All this talk of positive affirmations (PA’s) got me thinking about the critical and close connections between PA’s and goal setting. Is there a serious connection between the two?? Absolutely!
PA’s really are the basics of goal setting. A goal is obviously something you’ve thought about and decided it’s important enough to act on. If you’re smart you will have written it down. If you’re really smart you will have also put a deadline on it. By doing this you’ve feed a message to your mind and reinforced it by making a visual note on paper and, yes, your subconscious, which has just been sitting there waiting for directions, is now being told what to do and what to believe.
So no matter what the goal is that you’ve stored in your mind and put on paper, the ever vigilant and very smart subconscious says “Ok … that’s what you want to do so we’ll do it!” Remember it doesn’t matter whether it’s positive or negative –your subconscious doesn’t care. It will get to work on it as soon as you plant the seed and keep working on it even while you sleep or think about something else. That sneaky inner brain obeys and thinks “I’ll keep at this until you call me off or change your mind and goals.”
Of course, if you feed it negative stuff or if you don’t keep practicing positive PA’s the subconscious (SubCon) will be just as content to let the negative PA’s dominate — remember it just doesn’t care–it’s job is to do what you tell it to do without question. That is pretty powerful stuff.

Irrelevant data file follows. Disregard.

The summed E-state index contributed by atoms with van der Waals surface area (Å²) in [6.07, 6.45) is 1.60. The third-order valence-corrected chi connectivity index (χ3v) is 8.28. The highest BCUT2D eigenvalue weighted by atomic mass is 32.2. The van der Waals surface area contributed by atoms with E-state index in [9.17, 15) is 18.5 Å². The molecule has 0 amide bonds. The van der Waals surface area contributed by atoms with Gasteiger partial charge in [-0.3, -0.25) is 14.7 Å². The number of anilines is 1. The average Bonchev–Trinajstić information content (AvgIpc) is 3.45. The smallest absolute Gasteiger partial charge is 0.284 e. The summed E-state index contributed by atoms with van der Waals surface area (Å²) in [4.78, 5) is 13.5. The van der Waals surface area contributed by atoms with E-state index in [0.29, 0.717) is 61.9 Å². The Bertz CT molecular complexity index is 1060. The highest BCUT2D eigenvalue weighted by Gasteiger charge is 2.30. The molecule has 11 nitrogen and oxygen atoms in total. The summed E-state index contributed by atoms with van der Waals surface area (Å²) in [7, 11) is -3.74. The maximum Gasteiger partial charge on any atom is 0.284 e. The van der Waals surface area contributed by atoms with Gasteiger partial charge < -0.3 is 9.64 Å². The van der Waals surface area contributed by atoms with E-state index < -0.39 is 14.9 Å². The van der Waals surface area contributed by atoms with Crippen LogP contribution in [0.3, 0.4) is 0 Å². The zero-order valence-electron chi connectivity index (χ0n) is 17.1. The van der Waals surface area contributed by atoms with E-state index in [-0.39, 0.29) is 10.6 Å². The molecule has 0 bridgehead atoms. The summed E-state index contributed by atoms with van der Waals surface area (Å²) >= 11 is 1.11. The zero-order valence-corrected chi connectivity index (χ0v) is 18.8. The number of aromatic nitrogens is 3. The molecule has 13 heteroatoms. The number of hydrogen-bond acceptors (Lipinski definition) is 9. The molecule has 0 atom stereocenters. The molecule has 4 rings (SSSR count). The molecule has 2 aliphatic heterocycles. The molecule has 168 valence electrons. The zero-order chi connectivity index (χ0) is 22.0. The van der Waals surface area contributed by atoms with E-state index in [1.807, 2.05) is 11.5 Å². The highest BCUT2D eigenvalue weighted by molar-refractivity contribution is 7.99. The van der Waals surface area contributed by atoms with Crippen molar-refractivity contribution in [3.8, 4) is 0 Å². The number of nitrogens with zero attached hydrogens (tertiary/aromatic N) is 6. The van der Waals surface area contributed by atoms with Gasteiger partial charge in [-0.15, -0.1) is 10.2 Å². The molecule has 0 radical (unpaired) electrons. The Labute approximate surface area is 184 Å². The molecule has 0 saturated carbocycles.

I’ve been thinking about my negative self-talk blog from last week and I figured we probably have more negative thoughts than we imagine so I did a bit of light research on it and, yep, there are a lot of ways negativity can seep into our thoughts.
The thing is, we constantly have this internal chatter where we comment on and determine how we interpret our circumstances. And a lot of us have this set of both conscious thoughts and less conscious assumptions and beliefs that lean to the negative side so that this internal chatter ends up being critical and, ultimately, demoralizing. And it’s very hard to get away from, unless you’re mindful of it:
- Next time you find you’re being critical of yourself, stop and find alternatives to “I’m an idiot!” or “I’m getting so fat!” such as “Next time, I’ll pay more attention and I’ll ace this!” or “I know I can eat better and I’m going to do that starting now!” This will stop you from what is called “Self-limiting talk” when the negative comments make you feel defeated and so you don’t bother looking for answers. Never accept defeat!
- Don’t jump to conclusions. “He must have thought I was a fool the way I keep blathering on!” or “I’ve never done this before. I’m going to fail terribly.” are your interpretations of situations but aren’t the actual truth. However, we make these statements facts in our mind by using this negative self-talk. Look at exactly what happened or will likely happen and keep your thoughts on the positive aspects of a situation.
- Stop using negativity when talking to others. What you say aloud becomes common chatter internally. When someone says you look good, don’t brush it off with an “Ugh! I feel like a whale today.” Instead say “Thank you. That’s sweet of you to say.” Or if you are used to saying “I’m just not good at that.” try saying “Someday I’m going to figure out how to do that!”
It’s those small but significant changes in our language both in our heads and when talking to others that a battle with too much negativity is fought and won. Just be mindful of what you say and what you think and turn negative commentary into positive, empowering statements!